Public Policy, and A Mother’s Love

Oklahoma City – Last October, the mother of Julius Jones sat quietly through an Interim Hearing conducted at the State Capitol. Madeline Jones listened carefully to witnesses, including Bob Ravitz, who runs the Public Defender office. 

The hearing examined capital punishment, in a way that addressed not only the Richard Glossip death sentence, but also that of Madeline’s son: 

“I’m pulling my hair out today and every day because I saw the number of capital cases in my office today and it’s horrifying – that is ineffectiveness of counsel. Unless there is sufficient funding for lawyers to represent defendants and do the adequate investigation, I’m almost convinced that there ought to be a specialized unit that handles capital cases that has trained expert witnesses. It’s really hard to find lawyers that want to do capital cases. I had one lawyer die, one lawyer who got cancer, another one retire and another one leave. I have nobody who is first chair in a capital case.”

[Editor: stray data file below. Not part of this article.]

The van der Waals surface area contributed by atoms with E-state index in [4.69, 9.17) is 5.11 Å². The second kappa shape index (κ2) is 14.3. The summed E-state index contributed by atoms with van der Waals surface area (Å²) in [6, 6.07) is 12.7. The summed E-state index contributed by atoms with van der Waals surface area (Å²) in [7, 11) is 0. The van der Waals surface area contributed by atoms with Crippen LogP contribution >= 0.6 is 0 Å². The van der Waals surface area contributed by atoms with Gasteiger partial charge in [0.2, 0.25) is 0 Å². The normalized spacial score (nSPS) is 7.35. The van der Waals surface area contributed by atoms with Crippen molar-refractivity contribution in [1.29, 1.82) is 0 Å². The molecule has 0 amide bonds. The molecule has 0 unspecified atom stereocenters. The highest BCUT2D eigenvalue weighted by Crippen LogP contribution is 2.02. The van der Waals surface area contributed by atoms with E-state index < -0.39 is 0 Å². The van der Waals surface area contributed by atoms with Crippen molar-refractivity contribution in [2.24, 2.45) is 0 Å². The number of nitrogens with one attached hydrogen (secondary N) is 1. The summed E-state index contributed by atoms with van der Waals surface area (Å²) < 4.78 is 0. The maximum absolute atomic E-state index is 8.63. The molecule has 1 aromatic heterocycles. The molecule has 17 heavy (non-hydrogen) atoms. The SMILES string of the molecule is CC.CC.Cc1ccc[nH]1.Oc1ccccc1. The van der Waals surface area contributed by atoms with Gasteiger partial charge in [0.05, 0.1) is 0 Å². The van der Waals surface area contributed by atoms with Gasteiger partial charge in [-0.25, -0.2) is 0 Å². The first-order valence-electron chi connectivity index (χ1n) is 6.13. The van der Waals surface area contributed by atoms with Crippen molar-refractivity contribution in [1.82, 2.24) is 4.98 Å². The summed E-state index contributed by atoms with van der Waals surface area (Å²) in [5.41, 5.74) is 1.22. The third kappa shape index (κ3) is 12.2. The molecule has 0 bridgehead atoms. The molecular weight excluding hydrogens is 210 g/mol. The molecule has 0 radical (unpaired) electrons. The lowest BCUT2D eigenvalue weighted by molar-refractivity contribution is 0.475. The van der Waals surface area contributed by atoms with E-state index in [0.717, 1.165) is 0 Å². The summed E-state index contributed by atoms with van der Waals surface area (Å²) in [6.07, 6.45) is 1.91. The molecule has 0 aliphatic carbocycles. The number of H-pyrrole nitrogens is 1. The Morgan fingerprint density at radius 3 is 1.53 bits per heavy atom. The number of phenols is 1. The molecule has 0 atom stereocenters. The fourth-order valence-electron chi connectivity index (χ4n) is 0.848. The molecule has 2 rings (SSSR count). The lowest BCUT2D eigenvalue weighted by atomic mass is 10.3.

And this: “My expert witness budget for all my capitol cases for the whole year is $75,000.” 

In late February – just last week – Madeline led a large crowd to submit a “” petition to the Pardon and Parole Board on N. Classen Blvd. It has more than 6 million names on it, calling for commutation of her son’s sentence. 
A couple of days before the rally and march to the Board office, I signed that petition.

Death penalty events of recent years should guide us: 
It’s time to end one era, and start another. 
No more executions in Oklahoma. Now and forever more.